Friday, October 7, 2011

The Regulars of Café Geek

(originally posted May 26, 2011)

At my humble abode, I have three bird feeders: a large hanging tube feeder, a small feeder suction-cupped to my window, and a suet cage hanging from a hook also on my window. Between the suet and the sunflower I provide, I am able to host a small and regular gathering of avian visitors. My customers consist of locals such as mourning doves, downy woodpeckers, Carolina chickadees and tufted titmice, and less desirable out-of-towners like house sparrows and European starlings. I’ve come to notice since opening my bird café that much like individuals at a local diner, each species has distinct personalities when it comes to feeding styles. Allow me to introduce my seed aficionados:

House Finches
My problem with getting great bird pictures at my feeders is
1) Those pesky birds don't understand the command "Stay!" and
2) I don't have a really fancy and expensive camera that can do super high speed images.
(Hey Canon, wanna sponsor my blog? You'll be viewed by literally tens of people)
So, thanks to the Cornell Lab of Ornithology for the images for this week's blog :)

Constantly having aerial dogfights, squeaking angrily at each other, and squeaking for no apparent reason whatsoever, these guys are like that boisterous group of teenagers sitting in the corner booth that insist on including everyone in their conversations and arguments. They may be loud, but they can also be pretty darned entertaining.

Mourning and Rock Doves
Ok, so I do have one picture that is mine this week.  
My mourning doves like to pass out after stuffing their crops.
Reminds me of some family members fall asleep after Thanksgiving dinner...

Mourning doves and rock doves (aka pigeons) are like those people who can wolf down an entire meal without coming up for air. Swallowing their seeds whole and in rapid succession, I always wonder if doves get any true enjoyment out of their meals; how can they enjoy a meal when all they taste is the seed’s shell?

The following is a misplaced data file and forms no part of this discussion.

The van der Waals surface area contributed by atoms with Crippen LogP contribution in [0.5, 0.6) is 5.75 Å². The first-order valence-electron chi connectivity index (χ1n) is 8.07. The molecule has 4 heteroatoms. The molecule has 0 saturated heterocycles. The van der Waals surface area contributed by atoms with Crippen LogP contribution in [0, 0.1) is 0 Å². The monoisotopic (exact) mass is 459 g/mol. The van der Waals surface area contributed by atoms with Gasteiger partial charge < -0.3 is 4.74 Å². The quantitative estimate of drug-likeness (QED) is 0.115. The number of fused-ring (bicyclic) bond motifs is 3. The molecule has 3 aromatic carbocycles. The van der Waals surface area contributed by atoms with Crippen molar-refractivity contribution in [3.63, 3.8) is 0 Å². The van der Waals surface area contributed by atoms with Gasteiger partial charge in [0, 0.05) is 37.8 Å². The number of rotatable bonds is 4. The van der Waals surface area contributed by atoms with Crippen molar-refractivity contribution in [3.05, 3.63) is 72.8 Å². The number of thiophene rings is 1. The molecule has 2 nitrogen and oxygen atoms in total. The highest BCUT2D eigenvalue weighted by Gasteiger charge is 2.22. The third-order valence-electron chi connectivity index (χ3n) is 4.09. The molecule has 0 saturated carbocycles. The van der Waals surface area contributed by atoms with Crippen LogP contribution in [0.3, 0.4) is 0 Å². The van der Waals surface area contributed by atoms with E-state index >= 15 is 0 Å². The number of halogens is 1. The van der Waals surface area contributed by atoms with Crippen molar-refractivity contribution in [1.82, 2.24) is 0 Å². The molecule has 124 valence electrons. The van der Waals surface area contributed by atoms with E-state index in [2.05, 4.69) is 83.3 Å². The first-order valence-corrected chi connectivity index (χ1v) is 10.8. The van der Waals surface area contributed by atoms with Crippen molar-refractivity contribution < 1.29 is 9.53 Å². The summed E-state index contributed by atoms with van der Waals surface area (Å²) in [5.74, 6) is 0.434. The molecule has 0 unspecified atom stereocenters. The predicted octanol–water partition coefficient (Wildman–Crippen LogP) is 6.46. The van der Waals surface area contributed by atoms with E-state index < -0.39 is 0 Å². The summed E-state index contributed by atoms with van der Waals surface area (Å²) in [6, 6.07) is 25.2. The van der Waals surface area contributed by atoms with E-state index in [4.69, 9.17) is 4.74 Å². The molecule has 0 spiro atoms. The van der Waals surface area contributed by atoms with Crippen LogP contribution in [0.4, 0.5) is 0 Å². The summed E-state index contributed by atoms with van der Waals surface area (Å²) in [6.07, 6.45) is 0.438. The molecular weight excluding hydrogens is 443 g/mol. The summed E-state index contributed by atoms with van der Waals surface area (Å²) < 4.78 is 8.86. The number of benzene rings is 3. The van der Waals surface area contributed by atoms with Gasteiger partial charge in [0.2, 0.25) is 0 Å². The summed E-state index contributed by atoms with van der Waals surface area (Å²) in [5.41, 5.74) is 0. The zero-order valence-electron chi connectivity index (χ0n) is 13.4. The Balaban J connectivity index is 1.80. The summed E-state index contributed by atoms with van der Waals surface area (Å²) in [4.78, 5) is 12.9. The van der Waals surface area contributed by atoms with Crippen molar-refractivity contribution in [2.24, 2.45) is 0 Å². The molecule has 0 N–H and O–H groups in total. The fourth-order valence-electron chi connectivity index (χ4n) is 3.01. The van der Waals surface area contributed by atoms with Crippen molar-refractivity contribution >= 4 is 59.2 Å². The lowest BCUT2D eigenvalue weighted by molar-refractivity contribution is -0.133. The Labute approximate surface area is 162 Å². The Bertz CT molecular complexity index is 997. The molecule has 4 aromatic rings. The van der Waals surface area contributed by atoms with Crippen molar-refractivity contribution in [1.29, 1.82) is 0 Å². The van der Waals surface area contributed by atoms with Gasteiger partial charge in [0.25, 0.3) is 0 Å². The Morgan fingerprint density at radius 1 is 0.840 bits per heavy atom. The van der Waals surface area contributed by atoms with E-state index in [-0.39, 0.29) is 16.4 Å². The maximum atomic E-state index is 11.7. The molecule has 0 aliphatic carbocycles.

House Sparrows
A male house sparrow no doubt messing up someone else's feeders.

The messiest eaters out of the bunch—I can hear them flinging seeds out of the window feeder from across the living room and know exactly who is on the feeder. They are like kids, who seem to get more food on the table and floor than in their mouths.

Carolina chickadees
Taking a meal to go!

Workaholics and Carolina chickadees have something in common: eating on the go. My chickadees never eat at the feeder. Instead they grab a seed (or two) at a time and bolt off to the nearest branch to crack it open. Even now, I just saw one member of my chickadee pair visit my suet feeder only briefly before disappearing in a gray blur.

White-breasted nuthatches
The white-breasted nuthatch in typical form: upside down

Know that person who will give you the evil eye of death if you so much as look at their plate? That’s my white-breasted nuthatch. It will take on any bird that gets too close to it, spreading its wings and gaping. I once saw the nuthatch on one side of my suet cage and my female downy woodpecker on the other side. The nuthatch inched down to the bottom of the cage—head first of course—and was visibly startled at the sight of the woodpecker’s tail. So what did the nuthatch do? Pulled it, of course!

You don't mess with this fluffy cuteness.

The birds at my seed and suet eatery are a pretty lively and diverse bunch and each day I anticipate their arrival and the antics they bring with them. The birds don’t mind me watching them from behind my counter, just so long as I keep the food coming and don’t get too close. Don’t worry guys, the last thing I would want is to be squeaked at in public.

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